For rockers trying to abandon their genre, one method is to ditch the guitar. You can hear the instrument on "Travistan," the debut solo album by former Dismemberment Plan frontman Travis Morrison. But it was missing Saturday night at the Galaxy Hut, where the D.C. musician played keyboards and sang, backed by two percussionists and two other keyboardists.
The quintet's set drew mostly from "Travistan," which Morrison claimed sounds "totally different" from the live arrangements. Morrison "totally" overstates the case, but it is true that the band didn't try to reproduce the album. The live sound was more stark, based principally on jazzy polyrhythms and rudimentary keyboard vamps and synth outbursts. The effect was to magnify the music's affinity with hip-hop and dance-pop, notably during a Beastie Boys-like version of "Change" and a raucous cover of Janet Jackson's "When I Think of You."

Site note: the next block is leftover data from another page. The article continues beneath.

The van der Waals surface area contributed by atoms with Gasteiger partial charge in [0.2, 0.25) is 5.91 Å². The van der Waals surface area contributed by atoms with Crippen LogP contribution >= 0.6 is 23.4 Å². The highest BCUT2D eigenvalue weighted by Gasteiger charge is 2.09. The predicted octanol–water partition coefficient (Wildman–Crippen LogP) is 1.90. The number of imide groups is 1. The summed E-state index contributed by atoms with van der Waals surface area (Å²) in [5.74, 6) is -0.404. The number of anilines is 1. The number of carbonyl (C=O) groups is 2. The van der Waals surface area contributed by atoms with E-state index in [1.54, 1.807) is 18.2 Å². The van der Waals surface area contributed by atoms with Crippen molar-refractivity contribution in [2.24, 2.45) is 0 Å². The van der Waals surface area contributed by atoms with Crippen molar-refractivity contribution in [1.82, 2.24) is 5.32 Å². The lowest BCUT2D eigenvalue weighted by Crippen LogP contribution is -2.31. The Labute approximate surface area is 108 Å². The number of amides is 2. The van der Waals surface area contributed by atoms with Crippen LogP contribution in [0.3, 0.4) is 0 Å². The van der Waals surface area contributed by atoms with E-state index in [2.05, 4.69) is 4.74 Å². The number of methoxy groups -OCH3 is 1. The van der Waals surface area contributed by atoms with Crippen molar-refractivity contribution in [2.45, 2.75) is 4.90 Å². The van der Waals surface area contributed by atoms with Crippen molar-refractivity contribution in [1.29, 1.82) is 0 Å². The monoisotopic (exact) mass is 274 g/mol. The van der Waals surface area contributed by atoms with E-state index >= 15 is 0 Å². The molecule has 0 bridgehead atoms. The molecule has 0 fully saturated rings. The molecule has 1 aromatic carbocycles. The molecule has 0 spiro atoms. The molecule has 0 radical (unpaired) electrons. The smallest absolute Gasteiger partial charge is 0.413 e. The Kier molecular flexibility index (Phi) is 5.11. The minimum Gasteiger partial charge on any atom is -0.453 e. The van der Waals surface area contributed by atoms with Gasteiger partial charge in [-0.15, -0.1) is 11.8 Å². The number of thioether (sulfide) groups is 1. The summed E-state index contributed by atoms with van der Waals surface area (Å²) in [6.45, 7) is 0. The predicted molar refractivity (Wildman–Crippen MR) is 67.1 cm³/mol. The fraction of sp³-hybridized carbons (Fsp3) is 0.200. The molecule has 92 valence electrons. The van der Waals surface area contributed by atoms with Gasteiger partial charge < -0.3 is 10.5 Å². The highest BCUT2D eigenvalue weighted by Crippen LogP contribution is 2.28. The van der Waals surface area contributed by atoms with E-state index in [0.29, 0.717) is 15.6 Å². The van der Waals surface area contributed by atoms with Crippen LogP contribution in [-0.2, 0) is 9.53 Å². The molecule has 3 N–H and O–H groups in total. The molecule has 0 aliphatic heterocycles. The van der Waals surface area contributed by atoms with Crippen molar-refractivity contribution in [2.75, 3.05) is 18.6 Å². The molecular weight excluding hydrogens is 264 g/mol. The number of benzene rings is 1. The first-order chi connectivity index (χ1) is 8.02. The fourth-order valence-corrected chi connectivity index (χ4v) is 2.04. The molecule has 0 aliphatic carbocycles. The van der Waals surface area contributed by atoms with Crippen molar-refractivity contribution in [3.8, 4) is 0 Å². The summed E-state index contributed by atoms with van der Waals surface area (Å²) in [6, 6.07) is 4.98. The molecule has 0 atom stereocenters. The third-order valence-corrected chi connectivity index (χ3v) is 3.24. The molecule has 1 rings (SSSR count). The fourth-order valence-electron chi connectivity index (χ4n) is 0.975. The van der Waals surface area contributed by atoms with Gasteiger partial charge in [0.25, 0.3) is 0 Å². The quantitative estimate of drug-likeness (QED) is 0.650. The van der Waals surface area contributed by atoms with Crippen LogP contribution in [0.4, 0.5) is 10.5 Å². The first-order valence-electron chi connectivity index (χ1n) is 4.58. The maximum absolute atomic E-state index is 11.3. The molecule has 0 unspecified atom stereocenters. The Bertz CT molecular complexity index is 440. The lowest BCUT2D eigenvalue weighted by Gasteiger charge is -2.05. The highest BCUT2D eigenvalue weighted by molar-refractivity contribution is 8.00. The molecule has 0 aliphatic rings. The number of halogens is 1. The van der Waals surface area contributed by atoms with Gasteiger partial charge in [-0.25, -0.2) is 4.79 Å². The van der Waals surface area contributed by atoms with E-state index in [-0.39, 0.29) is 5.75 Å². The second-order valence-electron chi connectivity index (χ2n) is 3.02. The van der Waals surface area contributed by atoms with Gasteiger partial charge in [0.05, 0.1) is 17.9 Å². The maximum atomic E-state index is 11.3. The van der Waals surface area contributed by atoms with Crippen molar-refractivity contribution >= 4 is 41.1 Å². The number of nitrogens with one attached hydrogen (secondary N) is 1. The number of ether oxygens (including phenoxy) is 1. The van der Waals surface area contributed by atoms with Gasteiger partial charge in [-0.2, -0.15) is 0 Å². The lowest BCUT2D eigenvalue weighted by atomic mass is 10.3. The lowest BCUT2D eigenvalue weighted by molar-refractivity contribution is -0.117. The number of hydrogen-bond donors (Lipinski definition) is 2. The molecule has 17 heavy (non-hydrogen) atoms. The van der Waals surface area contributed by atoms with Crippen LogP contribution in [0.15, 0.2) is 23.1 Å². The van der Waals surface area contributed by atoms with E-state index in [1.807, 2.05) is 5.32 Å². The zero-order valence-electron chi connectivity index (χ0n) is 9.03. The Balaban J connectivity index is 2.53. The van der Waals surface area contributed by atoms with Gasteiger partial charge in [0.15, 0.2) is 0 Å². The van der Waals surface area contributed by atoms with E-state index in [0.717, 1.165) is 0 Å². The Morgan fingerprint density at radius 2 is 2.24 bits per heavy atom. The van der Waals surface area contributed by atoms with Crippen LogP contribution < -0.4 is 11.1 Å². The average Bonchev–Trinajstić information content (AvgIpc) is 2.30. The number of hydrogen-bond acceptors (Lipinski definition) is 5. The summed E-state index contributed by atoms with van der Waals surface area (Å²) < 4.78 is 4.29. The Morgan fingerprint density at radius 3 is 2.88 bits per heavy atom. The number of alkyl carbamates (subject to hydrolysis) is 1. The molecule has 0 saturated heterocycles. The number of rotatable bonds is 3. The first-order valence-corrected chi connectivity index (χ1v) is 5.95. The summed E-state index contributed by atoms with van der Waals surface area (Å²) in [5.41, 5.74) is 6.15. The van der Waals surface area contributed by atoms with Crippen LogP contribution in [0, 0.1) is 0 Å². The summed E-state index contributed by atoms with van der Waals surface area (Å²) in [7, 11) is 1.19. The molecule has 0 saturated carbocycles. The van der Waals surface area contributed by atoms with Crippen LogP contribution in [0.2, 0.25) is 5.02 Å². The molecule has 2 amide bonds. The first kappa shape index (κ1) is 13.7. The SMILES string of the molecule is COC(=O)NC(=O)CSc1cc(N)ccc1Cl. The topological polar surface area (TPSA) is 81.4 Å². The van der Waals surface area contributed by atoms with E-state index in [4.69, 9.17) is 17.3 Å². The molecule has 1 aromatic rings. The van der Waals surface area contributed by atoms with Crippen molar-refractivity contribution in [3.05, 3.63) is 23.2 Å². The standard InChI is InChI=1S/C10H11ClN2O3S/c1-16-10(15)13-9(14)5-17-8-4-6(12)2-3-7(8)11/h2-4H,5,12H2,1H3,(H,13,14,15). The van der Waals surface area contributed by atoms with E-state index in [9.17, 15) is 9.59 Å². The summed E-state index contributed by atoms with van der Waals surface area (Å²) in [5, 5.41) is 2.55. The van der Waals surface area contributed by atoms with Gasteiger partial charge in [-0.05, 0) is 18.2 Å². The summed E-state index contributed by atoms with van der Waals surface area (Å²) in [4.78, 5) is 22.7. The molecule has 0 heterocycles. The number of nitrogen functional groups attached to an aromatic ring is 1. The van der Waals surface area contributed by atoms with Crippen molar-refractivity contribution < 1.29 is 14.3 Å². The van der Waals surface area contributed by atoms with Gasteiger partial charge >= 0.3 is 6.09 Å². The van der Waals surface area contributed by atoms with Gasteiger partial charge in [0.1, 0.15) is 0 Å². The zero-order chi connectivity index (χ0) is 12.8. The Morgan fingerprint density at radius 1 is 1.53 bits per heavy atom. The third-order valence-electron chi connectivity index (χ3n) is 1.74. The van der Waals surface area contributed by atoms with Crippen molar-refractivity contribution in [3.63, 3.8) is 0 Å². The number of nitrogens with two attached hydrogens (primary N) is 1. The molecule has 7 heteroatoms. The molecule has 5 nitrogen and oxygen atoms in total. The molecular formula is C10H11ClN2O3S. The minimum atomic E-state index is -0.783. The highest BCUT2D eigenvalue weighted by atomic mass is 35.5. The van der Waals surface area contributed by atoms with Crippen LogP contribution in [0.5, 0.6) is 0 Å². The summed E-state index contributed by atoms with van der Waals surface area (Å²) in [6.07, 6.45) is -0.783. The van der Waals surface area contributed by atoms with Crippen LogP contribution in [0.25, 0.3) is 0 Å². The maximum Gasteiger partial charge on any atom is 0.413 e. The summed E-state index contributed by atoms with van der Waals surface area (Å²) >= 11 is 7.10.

Hip-hop and dance-pop, however, are studio creations. As the Hut show demonstrated, Morrison's aesthetic is considerably more rough-and-ready. His conversational melodic forms and singsong delivery suited his limited range, which was alternately punctuated by his own howls or sweetened by keyboardist Kristen Forbes's complementary vocals. Even when performing thematically somber tunes such as "People Die," a sense of play trumped musical precision. He may not have any guitarists in his current band, but Morrison is still a punk rocker.
-- Mark Jenkins